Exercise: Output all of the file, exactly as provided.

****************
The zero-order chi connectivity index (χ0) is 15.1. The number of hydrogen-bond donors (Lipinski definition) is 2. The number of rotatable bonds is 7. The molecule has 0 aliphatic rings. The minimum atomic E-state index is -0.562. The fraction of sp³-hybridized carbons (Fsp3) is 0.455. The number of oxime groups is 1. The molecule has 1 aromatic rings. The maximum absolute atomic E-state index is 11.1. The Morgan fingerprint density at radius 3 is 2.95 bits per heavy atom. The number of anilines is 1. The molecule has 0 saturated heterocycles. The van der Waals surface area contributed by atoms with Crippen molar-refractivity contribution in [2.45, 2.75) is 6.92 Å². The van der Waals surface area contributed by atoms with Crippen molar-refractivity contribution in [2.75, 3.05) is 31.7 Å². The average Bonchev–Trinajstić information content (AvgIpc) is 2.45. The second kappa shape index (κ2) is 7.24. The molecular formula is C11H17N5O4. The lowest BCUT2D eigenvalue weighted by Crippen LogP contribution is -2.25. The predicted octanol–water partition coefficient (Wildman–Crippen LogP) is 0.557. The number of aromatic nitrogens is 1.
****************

The zero-order chi connectivity index (χ0) is 15.1. The number of hydrogen-bond donors (Lipinski definition) is 2. The number of rotatable bonds is 7. The molecule has 0 aliphatic rings. The minimum atomic E-state index is -0.562. The fraction of sp³-hybridized carbons (Fsp3) is 0.455. The number of oxime groups is 1. The molecule has 1 aromatic rings. The maximum absolute atomic E-state index is 11.1. The Morgan fingerprint density at radius 3 is 2.95 bits per heavy atom. The number of anilines is 1. The molecule has 0 saturated heterocycles. The van der Waals surface area contributed by atoms with Crippen molar-refractivity contribution in [2.45, 2.75) is 6.92 Å². The van der Waals surface area contributed by atoms with Crippen molar-refractivity contribution in [2.75, 3.05) is 31.7 Å². The average Bonchev–Trinajstić information content (AvgIpc) is 2.45. The second kappa shape index (κ2) is 7.24. The molecular formula is C11H17N5O4. The lowest BCUT2D eigenvalue weighted by Crippen LogP contribution is -2.25. The predicted octanol–water partition coefficient (Wildman–Crippen LogP) is 0.557. The number of aromatic nitrogens is 1.